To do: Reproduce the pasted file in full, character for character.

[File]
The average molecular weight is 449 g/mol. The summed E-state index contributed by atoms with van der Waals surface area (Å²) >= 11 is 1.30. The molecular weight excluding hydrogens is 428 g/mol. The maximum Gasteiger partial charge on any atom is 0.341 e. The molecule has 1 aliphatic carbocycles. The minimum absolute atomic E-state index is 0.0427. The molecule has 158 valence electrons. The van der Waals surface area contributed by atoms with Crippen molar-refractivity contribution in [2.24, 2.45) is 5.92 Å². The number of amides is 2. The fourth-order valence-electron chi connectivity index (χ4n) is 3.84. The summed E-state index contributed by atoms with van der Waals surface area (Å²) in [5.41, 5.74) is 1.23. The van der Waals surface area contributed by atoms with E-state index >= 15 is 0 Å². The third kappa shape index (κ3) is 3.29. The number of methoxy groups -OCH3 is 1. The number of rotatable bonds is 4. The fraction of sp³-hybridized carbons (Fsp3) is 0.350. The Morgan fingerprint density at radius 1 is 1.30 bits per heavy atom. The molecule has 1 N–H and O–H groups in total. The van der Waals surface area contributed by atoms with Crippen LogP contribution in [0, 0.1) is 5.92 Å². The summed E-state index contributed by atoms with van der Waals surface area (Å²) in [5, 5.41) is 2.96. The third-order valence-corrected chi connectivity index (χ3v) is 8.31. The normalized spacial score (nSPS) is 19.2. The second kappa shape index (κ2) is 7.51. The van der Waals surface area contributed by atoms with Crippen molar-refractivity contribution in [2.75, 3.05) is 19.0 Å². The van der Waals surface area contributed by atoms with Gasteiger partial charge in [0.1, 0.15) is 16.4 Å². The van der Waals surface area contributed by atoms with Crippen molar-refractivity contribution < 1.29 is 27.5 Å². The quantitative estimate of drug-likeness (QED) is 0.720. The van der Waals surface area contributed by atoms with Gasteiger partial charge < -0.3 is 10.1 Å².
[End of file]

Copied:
The average molecular weight is 449 g/mol. The summed E-state index contributed by atoms with van der Waals surface area (Å²) >= 11 is 1.30. The molecular weight excluding hydrogens is 428 g/mol. The maximum Gasteiger partial charge on any atom is 0.341 e. The molecule has 1 aliphatic carbocycles. The minimum absolute atomic E-state index is 0.0427. The molecule has 158 valence electrons. The van der Waals surface area contributed by atoms with Crippen molar-refractivity contribution in [2.24, 2.45) is 5.92 Å². The number of amides is 2. The fourth-order valence-electron chi connectivity index (χ4n) is 3.84. The summed E-state index contributed by atoms with van der Waals surface area (Å²) in [5.41, 5.74) is 1.23. The van der Waals surface area contributed by atoms with E-state index >= 15 is 0 Å². The third kappa shape index (κ3) is 3.29. The number of methoxy groups -OCH3 is 1. The number of rotatable bonds is 4. The fraction of sp³-hybridized carbons (Fsp3) is 0.350. The Morgan fingerprint density at radius 1 is 1.30 bits per heavy atom. The molecule has 1 N–H and O–H groups in total. The van der Waals surface area contributed by atoms with Crippen LogP contribution in [0, 0.1) is 5.92 Å². The summed E-state index contributed by atoms with van der Waals surface area (Å²) in [5, 5.41) is 2.96. The third-order valence-corrected chi connectivity index (χ3v) is 8.31. The normalized spacial score (nSPS) is 19.2. The second kappa shape index (κ2) is 7.51. The van der Waals surface area contributed by atoms with Crippen molar-refractivity contribution in [2.75, 3.05) is 19.0 Å². The van der Waals surface area contributed by atoms with Gasteiger partial charge in [0.1, 0.15) is 16.4 Å². The van der Waals surface area contributed by atoms with Crippen molar-refractivity contribution < 1.29 is 27.5 Å². The quantitative estimate of drug-likeness (QED) is 0.720. The van der Waals surface area contributed by atoms with Gasteiger partial charge < -0.3 is 10.1 Å².